As the technical coordinator of the collaborative, ACCESS Health International synthesized and developed the content for the toolkit based on case studies, country examples and critical insights shared by participants. The toolkit will be officially launched at an event in South Korea, hosted by HIRA, in December 2017.
Applying the Toolkit in Nigeria and the Philippines
The discussion during the in-person and online meetings have already supported member countries to take immediate steps to strengthen their respective medical audit systems. Participation in the collaborative helped the Philippines’ national health insurance agency, PhilHealth, to train its staff on data quality and the importance of data standardization. PhilHealth is currently working with a consulting firm to determine thresholds for fraud identification triggers. Meanwhile, Nigeria’s national health insurance agency launched a capacity-building program for staff working in the medical audits program.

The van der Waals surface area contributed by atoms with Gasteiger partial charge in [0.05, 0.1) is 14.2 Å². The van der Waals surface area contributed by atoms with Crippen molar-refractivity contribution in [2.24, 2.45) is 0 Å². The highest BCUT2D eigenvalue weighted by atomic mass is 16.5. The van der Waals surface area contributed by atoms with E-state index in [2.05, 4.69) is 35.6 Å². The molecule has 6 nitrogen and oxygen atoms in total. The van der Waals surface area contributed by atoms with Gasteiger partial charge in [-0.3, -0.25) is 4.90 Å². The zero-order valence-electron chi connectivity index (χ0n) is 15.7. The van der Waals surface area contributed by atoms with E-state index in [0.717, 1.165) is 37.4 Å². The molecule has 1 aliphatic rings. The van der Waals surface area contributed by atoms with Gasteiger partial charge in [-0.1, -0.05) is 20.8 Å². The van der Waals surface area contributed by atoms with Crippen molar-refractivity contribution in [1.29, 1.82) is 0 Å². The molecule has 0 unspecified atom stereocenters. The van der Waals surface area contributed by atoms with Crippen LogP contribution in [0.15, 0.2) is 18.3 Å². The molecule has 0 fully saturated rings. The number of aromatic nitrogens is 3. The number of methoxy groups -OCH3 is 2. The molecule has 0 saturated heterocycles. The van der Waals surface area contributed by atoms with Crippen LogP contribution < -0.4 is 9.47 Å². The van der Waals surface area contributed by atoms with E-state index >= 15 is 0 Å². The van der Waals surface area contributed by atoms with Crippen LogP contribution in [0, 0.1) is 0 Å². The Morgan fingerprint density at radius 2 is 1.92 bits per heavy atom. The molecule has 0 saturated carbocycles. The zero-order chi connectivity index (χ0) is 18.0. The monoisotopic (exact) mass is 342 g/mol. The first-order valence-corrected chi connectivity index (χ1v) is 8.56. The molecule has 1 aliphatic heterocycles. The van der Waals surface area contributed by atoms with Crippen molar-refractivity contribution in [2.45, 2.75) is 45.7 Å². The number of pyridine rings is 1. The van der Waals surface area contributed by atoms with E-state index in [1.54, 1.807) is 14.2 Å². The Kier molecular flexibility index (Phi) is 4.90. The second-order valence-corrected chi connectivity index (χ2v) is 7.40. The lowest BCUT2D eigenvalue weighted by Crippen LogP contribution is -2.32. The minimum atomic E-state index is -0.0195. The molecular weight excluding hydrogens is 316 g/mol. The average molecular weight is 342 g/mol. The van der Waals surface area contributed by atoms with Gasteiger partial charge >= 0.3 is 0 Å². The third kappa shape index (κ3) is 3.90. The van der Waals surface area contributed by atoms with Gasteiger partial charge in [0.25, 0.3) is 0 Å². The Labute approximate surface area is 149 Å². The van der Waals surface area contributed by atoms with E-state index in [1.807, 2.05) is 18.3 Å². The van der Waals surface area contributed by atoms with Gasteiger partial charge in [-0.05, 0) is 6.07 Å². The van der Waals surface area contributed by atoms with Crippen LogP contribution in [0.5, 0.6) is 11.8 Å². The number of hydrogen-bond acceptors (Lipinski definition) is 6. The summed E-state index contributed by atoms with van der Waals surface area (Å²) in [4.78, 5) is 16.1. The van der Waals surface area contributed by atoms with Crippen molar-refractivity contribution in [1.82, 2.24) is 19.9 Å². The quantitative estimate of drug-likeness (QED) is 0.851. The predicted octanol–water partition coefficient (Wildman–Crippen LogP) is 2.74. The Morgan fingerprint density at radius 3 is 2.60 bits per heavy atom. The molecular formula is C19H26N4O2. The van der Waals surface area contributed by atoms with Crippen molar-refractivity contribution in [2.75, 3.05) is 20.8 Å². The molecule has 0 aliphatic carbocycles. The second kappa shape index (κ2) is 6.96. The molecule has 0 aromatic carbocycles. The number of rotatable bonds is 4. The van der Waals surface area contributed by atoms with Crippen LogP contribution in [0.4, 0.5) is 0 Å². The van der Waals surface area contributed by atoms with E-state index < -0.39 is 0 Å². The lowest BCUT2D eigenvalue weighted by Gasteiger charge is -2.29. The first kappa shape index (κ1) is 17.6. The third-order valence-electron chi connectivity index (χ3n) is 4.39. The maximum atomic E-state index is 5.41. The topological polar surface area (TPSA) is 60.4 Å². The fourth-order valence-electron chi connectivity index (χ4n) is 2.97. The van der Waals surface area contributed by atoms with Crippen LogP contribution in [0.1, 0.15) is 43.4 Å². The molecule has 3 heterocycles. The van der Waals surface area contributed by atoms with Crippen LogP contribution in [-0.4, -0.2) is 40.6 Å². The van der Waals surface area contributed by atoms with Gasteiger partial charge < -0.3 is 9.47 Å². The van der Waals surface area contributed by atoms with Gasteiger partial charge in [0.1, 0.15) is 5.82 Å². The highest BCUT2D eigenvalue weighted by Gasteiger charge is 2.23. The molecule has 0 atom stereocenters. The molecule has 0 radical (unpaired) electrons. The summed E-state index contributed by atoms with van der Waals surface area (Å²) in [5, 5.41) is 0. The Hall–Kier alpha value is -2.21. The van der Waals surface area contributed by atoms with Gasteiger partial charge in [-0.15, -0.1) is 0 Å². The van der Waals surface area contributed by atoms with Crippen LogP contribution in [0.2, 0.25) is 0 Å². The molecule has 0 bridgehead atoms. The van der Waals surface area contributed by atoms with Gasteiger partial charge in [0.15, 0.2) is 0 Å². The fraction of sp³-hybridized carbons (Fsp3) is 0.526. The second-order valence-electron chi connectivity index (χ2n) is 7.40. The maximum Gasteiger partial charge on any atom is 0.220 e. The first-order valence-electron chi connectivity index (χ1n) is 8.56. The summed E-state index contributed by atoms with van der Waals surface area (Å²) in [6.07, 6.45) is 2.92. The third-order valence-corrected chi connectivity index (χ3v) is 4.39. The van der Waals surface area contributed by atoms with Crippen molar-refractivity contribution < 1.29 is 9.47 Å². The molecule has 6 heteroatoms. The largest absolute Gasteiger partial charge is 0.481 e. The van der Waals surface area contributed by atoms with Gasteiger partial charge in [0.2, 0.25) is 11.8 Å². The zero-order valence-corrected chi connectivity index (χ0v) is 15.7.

Next Steps for Quality Health Systems
Following the launch, the JLN will work with member countries to adapt, apply and implement the toolkit. The Medical Audits collaborative plans to continue engagement through a community of practice, identify in-country champions for designing efficient medical audit systems and explore in-country dissemination opportunities. JLN member countries can also take advantage of the Joint Learning Fund to start initial learning and application of best practices in their countries. As countries increasingly have the opportunities, knowledge, and resources to improve their medical audit systems, they will move ever closer to their common goal of ensuring universal access to high-quality health care.